Belfast Telegraph

Wednesday 16 April 2014

Britain pledges support for Yemen

Foreign Secretary William Hague co-chaired a meeting at the UN General Assembly aimed at preventing the collapse of Yemen

Foreign Secretary William Hague has pledged international support for Yemen to help the troubled country tackle a rising Islamic terrorism threat.

Mr Hague co-chaired a fringe meeting at the UN General Assembly on Friday aimed at preventing the collapse of the poverty-stricken Middle Eastern state.

Ministers from 22 nations as well as officials from the UN, EU, Gulf Co-operation Council, Arab League, IMF and the World Bank called for the creation of a development fund for Yemen and better co-ordination of foreign aid.

They also backed an International Monetary Fund scheme to restructure Yemen's economy.

Speaking after the meeting, Mr Hague said: "(The) meeting showed the breadth and depth of international commitment to help address the challenges Yemen faces.

"The Friends of Yemen agreed targeted measures which demonstrate that we support the Government of Yemen and its people in pursuit of stability, security and sustainable development. I strongly welcome the offer of the Kingdom of Saudi Arabia to host another meeting to review progress in Riyadh in early 2011."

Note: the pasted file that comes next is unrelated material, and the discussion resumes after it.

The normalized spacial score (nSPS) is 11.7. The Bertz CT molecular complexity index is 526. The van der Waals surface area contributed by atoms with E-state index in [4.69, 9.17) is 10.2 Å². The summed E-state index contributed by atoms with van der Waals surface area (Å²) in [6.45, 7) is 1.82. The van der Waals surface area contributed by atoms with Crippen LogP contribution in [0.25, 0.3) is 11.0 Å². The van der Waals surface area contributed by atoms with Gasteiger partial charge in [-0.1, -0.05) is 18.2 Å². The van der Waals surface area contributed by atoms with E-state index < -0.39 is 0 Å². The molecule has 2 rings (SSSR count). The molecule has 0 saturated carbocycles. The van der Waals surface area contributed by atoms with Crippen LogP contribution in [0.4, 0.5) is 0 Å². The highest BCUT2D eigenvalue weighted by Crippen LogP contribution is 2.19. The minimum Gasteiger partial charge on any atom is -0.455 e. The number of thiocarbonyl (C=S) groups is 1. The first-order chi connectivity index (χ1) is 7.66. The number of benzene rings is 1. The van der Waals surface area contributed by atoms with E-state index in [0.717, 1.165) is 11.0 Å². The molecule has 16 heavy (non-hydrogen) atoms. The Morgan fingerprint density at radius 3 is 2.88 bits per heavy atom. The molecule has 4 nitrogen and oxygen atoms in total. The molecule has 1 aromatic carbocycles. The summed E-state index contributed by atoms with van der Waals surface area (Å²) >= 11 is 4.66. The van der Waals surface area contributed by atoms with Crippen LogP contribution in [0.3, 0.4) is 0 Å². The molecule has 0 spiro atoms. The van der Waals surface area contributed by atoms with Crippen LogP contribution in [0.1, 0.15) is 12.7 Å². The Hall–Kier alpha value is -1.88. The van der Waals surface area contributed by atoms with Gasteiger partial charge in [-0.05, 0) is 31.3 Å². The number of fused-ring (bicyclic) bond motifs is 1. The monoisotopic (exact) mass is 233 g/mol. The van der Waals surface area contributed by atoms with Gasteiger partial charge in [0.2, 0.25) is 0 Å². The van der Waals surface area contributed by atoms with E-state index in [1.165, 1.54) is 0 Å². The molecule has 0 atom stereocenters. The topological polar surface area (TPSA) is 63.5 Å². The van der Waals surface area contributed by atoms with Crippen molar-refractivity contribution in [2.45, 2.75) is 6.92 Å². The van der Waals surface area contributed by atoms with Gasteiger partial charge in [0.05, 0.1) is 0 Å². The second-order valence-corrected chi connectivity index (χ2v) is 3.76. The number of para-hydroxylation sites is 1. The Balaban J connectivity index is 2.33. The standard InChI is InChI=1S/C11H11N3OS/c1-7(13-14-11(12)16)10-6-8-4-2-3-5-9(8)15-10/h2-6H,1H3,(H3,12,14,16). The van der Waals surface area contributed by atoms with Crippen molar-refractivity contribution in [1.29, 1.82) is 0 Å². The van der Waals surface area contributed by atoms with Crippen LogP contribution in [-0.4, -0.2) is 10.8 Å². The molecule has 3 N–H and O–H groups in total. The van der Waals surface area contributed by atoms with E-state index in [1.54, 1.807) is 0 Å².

A man accused of attempting to blow up a US-bound airliner on Christmas Day last year was reported to have been recruited by al Qaida in Yemen.

Umar Farouk Abdulmutallab, who was an engineering student at University College London, between 2005 to 2008, is alleged to have told US investigators that he received training and instructions from al Qaida operatives in the country.

Nigerian-born Abdulmutallab's family have also suggested that he became radicalised during a visit to Yemen last year, where he was supposedly studying Arabic but is believed to have made contact with some of the estimated 300 al Qaida militants based in the country. Abdulmutallab is charged with attempting to detonate a powdery substance on the Northwest Airlines Flight 253 from Amsterdam as it prepared to land in Detroit with 280 people on board.

Al Qaida in the Arabian Peninsula said the action was retaliation for a US operation against the group in Yemen.

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